I have taken a break from blogging since it came time in early December to help my students prepare for Fall semester finals. This article catches up on important events during the last month or so.
I have not followed up yet on my series about Raising Local Teacher Salaries (parts 1, 2, and 3) as I am still waiting for information from Superintendent Rosas following our meeting on 11/22/16. I am sure that she has been busy as well, but progress has unfortunately come to a halt on this issue for the time being (and, yes, I did send a follow-up request). If I do not receive a response fairly soon in the new year, I will try to proceed with my study of this issue by using the limited information available on the SMFCSD website. We need to address this issue before we lose more teachers from our local schools to surrounding districts.
However, last month CALPERS voted to reduce its investment return targets which will obligate municipalities to contribute more to public pension funds. This may throw an additional wrench into the funding works.
The renewal of Measure A for the San Mateo / Foster City School District will be on the ballot this coming March. If it does not pass, local elementary and middle schools will lose about $7 million in funding. However, Measure A simply maintains the status quo. Note that my teacher salary study, if ever implemented, would require an additional parcel tax. Perhaps this might be more palatable after a Republican tax cut 😉 !!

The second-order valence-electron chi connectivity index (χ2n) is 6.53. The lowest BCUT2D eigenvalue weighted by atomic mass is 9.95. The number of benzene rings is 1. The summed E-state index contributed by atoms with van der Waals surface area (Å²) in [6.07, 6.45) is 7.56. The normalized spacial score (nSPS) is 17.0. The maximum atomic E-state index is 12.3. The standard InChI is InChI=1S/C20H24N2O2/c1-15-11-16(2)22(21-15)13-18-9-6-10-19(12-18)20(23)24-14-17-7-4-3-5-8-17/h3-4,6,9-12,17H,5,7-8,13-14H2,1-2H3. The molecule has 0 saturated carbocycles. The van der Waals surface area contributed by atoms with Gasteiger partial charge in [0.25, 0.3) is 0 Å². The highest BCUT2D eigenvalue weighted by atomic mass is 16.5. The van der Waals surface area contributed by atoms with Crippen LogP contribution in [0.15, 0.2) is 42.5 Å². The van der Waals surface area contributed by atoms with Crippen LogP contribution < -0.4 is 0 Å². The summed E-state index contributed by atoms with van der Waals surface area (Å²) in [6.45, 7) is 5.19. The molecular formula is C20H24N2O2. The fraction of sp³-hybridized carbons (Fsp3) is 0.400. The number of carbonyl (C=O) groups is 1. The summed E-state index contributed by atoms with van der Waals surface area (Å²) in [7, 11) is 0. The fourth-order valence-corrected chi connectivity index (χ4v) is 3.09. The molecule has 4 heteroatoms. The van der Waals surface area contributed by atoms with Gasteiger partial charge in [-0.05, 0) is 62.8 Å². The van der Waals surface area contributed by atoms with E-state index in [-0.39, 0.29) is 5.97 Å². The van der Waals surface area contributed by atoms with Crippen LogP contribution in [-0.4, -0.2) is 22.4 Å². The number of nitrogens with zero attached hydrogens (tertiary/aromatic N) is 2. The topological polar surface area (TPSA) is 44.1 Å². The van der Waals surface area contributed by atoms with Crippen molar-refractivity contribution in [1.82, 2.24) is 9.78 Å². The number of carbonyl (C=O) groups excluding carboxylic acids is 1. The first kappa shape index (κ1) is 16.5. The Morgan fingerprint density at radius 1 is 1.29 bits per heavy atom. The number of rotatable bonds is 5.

As for positive news, I am pleased to announce that four of my students over the past two years have been accepted to Ivy League schools.
However, on the downside, I am discouraged by the continued attention of high school students to resume-building instead of learning. High school has become primarily a series of hoops to jump through to get into a good college, but, in the process of jumping through these hoops, I see good students losing interest in science, engineering, and math. I blame this directly on the teaching to the test emphasis and trap-filled questions prevalent on the AP exams.
Some Aragon teachers tell me that they feel the same way that I do about AP classes, but they teach as they do because of parental demands for “rigorous” AP programs that enable kids to get into top colleges. Parents express their concerns to me about their students’ stress levels. Students themselves pile on more AP classes because “their smart friends are doing it.” Looks like there might be a great business opportunity in the new year for someone selling hamster exercise wheels!
There are remedies for this problem, but change, if it comes, will be slow. I was interested to note that the newly elected House Representative from the South Bay, Ro Khanna, recently addressed the “college admissions arms race” problem in an editorial in the San Francisco Chronicle.
January 11th will be the start of confirmation hearings for the nominee for U.S. Secretary of Education, Betsy DeVos, an advocate for school vouchers and charter schools. Opponents are already circulating lists of questions (here and here) for her confirmation hearings. I’d like to call your attention to a couple of interesting articles (here and here) about charter schools.
In case all of the above stresses you out, here is an article about teacher stress and a recommendation for combatting it 😉 !! Very “New Age” …
Happy New Year!